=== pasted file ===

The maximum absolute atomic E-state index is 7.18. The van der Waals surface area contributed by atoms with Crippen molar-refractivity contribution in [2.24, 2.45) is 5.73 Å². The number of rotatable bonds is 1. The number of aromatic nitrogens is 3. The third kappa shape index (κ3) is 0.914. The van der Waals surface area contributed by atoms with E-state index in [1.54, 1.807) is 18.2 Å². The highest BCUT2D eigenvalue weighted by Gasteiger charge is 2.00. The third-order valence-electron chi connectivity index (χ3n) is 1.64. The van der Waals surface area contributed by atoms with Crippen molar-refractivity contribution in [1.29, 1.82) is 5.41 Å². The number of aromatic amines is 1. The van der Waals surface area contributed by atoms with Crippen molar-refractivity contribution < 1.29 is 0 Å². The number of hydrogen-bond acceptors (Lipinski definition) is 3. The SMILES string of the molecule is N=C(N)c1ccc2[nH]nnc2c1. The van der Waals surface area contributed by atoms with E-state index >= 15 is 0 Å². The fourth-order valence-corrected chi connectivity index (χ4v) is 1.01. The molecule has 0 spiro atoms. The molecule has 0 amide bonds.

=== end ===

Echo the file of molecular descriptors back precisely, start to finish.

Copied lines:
The maximum absolute atomic E-state index is 7.18. The van der Waals surface area contributed by atoms with Crippen molar-refractivity contribution in [2.24, 2.45) is 5.73 Å². The number of rotatable bonds is 1. The number of aromatic nitrogens is 3. The third kappa shape index (κ3) is 0.914. The van der Waals surface area contributed by atoms with E-state index in [1.54, 1.807) is 18.2 Å². The highest BCUT2D eigenvalue weighted by Gasteiger charge is 2.00. The third-order valence-electron chi connectivity index (χ3n) is 1.64. The van der Waals surface area contributed by atoms with Crippen molar-refractivity contribution in [1.29, 1.82) is 5.41 Å². The number of aromatic amines is 1. The van der Waals surface area contributed by atoms with Crippen molar-refractivity contribution < 1.29 is 0 Å². The number of hydrogen-bond acceptors (Lipinski definition) is 3. The SMILES string of the molecule is N=C(N)c1ccc2[nH]nnc2c1. The van der Waals surface area contributed by atoms with E-state index >= 15 is 0 Å². The fourth-order valence-corrected chi connectivity index (χ4v) is 1.01. The molecule has 0 spiro atoms. The molecule has 0 amide bonds.